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PostPosted: Sun Nov 22, 2009 11:24 am 
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Here is a thought on the model's knee/head (the frame that supports the bowsprit). {Please say so if you do not want "critical" comments. Some people welcome them, while others are happy with what they have and only want to share their work in photos. You won't offend me if you don't want comments and I'll still greatly enjoy your work!} The original plans in Canney seem to show a much larger knee with a different shape, however, it's hard to tell from your photos since there isn't a closeup profile shot of the knee. Also, actual photos of Ohio and Vermont, as well as drawings and models in Canney seem to show a pretty standardized paint scheme for the ships of the line at that time. They all show the white gunport stripes being completely wrapped around the bow of the ship, including the knee, whereas you have the stripes wrapped but excluding the knee. Just a thought for your consideration.

Also, Canney's book shows a drawing of the deck layout of an unidentified ship of the line (not Pennsylvania) that may offer a guideline for laying out the decks if you can't find a more definitive reference. I sound like a salesman for Canney but rest assured I have no connection whatsoever with the author or the book. I simply find it to be a valuable reference that relatively few people seem to be aware of.

Regards,
Bob


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PostPosted: Sun Nov 22, 2009 10:07 pm 
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I have stopped construction on the bow until I get Canney's book. I hope the size and shape of the knee are not to far off (if at all). I will make changes as I can if I need to. I have posted a few close ups of the knee. I hope they are not to far off. I too have noticed the gun port stripe going all the way around. I am going to paint the changes when the head rails are done. I was installing the main head rail when I noticed that the gun port was to far to the stern. The gun port door would not be able to open the way it was. I looked at the plans more closely and found I had placed the port on the hull as it would transfer to the SPAR deck. The main gun deck, being shorter and less wide at the bow had a completely different placement. I am redoing the gun port now. I am assuming that this gun port was the main access to the head, else the crew would have to use a rope ladder to get to it from the spar deck? The carving is my first attempt. I could not get the arrows it hold in it's claw. I am thinking of thin brass rods with a drop of solder on the ends and shaped into small arrow heads.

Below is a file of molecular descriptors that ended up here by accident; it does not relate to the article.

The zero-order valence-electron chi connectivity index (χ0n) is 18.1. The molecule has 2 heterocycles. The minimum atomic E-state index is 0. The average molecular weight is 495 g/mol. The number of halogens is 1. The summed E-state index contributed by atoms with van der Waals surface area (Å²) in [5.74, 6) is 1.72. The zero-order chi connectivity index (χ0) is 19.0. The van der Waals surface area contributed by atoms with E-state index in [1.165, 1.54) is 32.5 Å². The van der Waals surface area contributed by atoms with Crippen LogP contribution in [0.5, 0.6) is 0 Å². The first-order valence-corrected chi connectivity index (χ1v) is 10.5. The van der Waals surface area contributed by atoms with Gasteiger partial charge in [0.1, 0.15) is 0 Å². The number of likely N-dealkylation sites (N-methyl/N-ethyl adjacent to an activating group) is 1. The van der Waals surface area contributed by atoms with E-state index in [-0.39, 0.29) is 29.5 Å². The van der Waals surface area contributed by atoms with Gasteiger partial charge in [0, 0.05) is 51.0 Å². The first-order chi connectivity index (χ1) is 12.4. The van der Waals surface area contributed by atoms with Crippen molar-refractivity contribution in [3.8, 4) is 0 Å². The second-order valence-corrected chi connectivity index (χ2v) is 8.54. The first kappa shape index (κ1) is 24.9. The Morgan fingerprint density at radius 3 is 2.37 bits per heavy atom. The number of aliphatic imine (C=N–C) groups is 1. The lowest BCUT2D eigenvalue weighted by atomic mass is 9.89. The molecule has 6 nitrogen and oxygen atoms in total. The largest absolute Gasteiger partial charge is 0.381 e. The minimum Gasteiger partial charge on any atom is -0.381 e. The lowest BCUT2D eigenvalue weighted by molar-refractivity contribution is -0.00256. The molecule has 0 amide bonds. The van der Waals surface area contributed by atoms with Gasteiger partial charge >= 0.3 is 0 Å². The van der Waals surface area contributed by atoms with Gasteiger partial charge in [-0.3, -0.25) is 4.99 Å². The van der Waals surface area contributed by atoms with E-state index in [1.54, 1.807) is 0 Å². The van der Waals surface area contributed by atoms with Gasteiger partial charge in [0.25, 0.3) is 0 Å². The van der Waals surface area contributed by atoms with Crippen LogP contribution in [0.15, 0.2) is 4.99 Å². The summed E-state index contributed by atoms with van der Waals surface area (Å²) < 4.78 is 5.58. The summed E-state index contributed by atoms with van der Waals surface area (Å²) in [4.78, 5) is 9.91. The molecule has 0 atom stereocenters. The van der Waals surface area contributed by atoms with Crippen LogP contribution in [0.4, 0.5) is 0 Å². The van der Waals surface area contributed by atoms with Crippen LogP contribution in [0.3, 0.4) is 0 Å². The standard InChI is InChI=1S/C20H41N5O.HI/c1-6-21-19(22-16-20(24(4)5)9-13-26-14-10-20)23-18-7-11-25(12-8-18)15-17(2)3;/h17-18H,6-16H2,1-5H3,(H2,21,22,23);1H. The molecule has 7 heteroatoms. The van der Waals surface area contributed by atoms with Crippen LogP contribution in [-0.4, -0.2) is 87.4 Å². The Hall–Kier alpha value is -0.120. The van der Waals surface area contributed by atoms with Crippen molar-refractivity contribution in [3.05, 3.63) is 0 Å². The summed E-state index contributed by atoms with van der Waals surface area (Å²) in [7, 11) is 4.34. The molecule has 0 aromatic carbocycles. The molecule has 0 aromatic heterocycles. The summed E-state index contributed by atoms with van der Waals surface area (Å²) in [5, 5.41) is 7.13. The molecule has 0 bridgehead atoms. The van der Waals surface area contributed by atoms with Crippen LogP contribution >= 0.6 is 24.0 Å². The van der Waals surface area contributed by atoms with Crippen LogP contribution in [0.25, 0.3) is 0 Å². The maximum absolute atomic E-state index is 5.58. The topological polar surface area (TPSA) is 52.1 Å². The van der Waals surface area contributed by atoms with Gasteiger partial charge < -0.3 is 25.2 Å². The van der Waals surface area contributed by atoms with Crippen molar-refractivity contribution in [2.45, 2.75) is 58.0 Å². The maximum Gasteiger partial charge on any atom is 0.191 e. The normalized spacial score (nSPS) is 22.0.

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PostPosted: Sun Nov 22, 2009 11:15 pm 
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Great work on the carving! I took a look at the drawing of the stern. There are a lot of individual carvings required. You'll be a true master by the time you're done.

The original plan shows what might be a port or hatch/door on the bow on the inside (forward) of the head rails. Hard to say from the relatively small reproduction of the plan in the book. I would assume that there must be some type of access opening rather than having to climb up and over the bow. I'm more familiar with the earlier beakhead bulkhead (flat) type bow. They had access doors, so I would assume the round bow did, also, however, I don't know for sure.

Also, all the pictures and contemporary paintings I've seen seem to show the head rails as being solid (planked) rather than as actual separate rails. The plan does show the rails but I suspect this is one of those items where the "as built" differed from the plan or, possibly, the ships of the line underwent a modification of their heads at some point early in their careers.

Are you going to include a roundhouse (latrine) in the head? Again, I know how these were fitted in the earlier bows but I'm unsure about the round bow arrangement.

Regards,
Bob


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PostPosted: Mon Nov 23, 2009 12:14 am 
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Here you can see the head I came up with, looking at photos of the North Carolina posted on this website, and drawings of that ship and the Delaware. You can sort of see that the gun port doesn't line up right for access to the head. once the main head rail is in place, it cuts right across the port and has only 18 inches (1/4"n scale) between the rail and the hull. I am moving it around 5/8" toward the beak head. This is more in line with where the plan sys it should be. I wonder if it would be pushing the envelope to far to just cut a small door somewhere near where the bowsprit enters the hull? It makes sense that there had to be some better access to the head than a little 30"X30" gun port? Murphy's law says that long after I have finished this ship, some info will show up putting paid to whatever I do! I got notification from amazon that Canney's book shipped. I should get it by the middle of the week. I have seen photos as well that show the head "planked in". I always thought this was a condition only done when spending long periods of time anchored in port to allow some privacy for the crew. I would feel uncomfortable sitting at the head for all the world to see. At sea, I imagine you would need to have the planking removed to allow the forward guns to fire.